The Trust has had representatives at a number of events in recent weeks: the Supporters’ Summit 2013 held at St Georges Park; the Scottish Fans’ Summit on Club Ownership and the Supporters Direct Scotland Cup at East End Park. At all of these events we discovered that you will never get all the supporters to agree (football is all about opinions after all). You can only hope to work with the active supporters that are able to put their shoulder to the wheel to help save their club. However when the crisis strikes the vast majority of fans will give what they can to help save their club and that is what makes the difference. Despite what they have been told, fans hold all the power at any football club.

The Killie Trust’s greatest hope is that Kilmarnock Football Club can avoid the same fate as Dunfermline and Hearts and transition to a new ownership model that will bring community ownership without the need for administration, as this is a messy, expensive and uncertain business.

What’s going on?

It is expected that Killie supporters will make their feelings felt about the chairman peacefully but loudly at away games across the country, and protest outside (and inside) Rugby Park. Hopefully the Killie support will become a sea of Blue and Yellow at every game this season.

The other big event coming up on the 7th of September is the Killie Trust Charity Ball to celebrate the first decade of the Killie Trust. We have been working on this event for some time. It was decided many months ago that the profits from this event should be split between the Rett UK and the Ayrshire Hospice. Later in the year we will no doubt hold another of our very successful comedy nights.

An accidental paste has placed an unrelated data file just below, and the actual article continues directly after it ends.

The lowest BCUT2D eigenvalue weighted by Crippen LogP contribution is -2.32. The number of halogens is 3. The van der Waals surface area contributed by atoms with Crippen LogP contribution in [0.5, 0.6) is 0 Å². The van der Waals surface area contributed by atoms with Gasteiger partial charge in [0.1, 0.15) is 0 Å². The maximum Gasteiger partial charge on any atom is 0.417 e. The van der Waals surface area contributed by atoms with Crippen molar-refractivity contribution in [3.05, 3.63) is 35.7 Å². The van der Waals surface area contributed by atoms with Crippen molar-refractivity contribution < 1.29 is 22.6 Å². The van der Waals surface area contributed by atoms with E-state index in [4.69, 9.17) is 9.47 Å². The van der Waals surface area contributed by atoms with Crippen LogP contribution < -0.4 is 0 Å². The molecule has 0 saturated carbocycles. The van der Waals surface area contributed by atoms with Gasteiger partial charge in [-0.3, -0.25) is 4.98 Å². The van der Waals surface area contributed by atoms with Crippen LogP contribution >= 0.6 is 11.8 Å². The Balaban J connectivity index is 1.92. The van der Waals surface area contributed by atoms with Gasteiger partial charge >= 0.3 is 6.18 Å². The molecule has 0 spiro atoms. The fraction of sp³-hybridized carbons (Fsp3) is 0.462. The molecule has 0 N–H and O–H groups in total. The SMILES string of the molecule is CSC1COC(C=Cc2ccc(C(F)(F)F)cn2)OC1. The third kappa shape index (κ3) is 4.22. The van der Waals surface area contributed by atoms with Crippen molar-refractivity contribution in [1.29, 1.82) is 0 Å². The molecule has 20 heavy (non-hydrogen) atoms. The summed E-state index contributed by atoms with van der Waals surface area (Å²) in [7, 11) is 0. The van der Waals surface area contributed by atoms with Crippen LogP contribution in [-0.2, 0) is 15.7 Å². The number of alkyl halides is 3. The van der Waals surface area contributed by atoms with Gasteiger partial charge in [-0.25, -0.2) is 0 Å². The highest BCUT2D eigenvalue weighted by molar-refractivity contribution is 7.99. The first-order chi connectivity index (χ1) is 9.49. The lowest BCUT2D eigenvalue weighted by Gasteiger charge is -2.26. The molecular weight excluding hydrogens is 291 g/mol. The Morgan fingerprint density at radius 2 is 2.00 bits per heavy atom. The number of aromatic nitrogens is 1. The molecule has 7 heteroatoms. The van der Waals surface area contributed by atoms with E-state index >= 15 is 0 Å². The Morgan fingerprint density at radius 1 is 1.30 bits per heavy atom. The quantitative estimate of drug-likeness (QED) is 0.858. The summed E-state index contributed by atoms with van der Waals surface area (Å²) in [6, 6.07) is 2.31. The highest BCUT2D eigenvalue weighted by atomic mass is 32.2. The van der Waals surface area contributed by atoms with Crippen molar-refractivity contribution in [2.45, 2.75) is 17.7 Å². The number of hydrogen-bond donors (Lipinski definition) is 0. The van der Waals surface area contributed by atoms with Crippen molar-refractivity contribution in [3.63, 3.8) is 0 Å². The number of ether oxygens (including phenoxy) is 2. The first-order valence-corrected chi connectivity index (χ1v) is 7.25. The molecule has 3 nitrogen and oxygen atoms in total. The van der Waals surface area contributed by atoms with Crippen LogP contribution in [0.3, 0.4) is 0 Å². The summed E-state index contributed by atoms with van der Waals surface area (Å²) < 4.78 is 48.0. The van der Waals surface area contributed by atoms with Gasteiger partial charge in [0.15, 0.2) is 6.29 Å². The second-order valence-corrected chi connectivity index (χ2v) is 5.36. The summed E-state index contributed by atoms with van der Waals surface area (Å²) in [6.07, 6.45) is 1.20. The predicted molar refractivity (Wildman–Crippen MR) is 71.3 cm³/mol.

A Decade of Trust

The last ten years have been quietly dramatic for the Killie Trust. We started as a way of working with the club to promote the views of supporters. Over the years we developed a number of community based projects to help promote the Club and Trust.  Now the Trust finds itself standing side by side with the other supporters’ organisations working to bring a change to Rugby Park and start the journey into Community ownership. The only constant at any football club are the supporters.

You can donate to the Community Ownership Group here

You can keep up to date with our journey with the Killie Trust on Facebook, Twitter and our Blog site.

Update. Local businessman Billy Bowie joined the board of Kilmarnock football club in August 2013. The details of this

First publish by Scottish Fans in August 2013.